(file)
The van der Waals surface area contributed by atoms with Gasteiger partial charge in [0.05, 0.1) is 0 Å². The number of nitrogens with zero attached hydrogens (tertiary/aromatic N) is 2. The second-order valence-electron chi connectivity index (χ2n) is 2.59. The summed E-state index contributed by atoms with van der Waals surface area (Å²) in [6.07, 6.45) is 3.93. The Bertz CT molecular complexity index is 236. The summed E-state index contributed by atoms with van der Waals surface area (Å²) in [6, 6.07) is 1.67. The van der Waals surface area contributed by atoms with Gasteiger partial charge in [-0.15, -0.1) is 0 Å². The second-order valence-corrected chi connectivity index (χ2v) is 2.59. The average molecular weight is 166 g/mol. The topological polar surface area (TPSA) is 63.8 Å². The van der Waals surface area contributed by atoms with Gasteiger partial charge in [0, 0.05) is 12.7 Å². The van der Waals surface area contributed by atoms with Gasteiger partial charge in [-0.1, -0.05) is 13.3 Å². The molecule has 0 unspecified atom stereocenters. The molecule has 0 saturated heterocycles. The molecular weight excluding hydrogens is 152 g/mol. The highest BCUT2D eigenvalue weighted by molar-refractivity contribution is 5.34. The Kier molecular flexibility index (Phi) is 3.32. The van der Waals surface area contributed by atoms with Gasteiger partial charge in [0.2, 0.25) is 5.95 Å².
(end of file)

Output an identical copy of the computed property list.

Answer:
The van der Waals surface area contributed by atoms with Gasteiger partial charge in [0.05, 0.1) is 0 Å². The number of nitrogens with zero attached hydrogens (tertiary/aromatic N) is 2. The second-order valence-electron chi connectivity index (χ2n) is 2.59. The summed E-state index contributed by atoms with van der Waals surface area (Å²) in [6.07, 6.45) is 3.93. The Bertz CT molecular complexity index is 236. The summed E-state index contributed by atoms with van der Waals surface area (Å²) in [6, 6.07) is 1.67. The van der Waals surface area contributed by atoms with Gasteiger partial charge in [-0.15, -0.1) is 0 Å². The second-order valence-corrected chi connectivity index (χ2v) is 2.59. The average molecular weight is 166 g/mol. The topological polar surface area (TPSA) is 63.8 Å². The van der Waals surface area contributed by atoms with Gasteiger partial charge in [0, 0.05) is 12.7 Å². The van der Waals surface area contributed by atoms with Gasteiger partial charge in [-0.1, -0.05) is 13.3 Å². The molecule has 0 unspecified atom stereocenters. The molecule has 0 saturated heterocycles. The molecular weight excluding hydrogens is 152 g/mol. The highest BCUT2D eigenvalue weighted by molar-refractivity contribution is 5.34. The Kier molecular flexibility index (Phi) is 3.32. The van der Waals surface area contributed by atoms with Gasteiger partial charge in [0.2, 0.25) is 5.95 Å².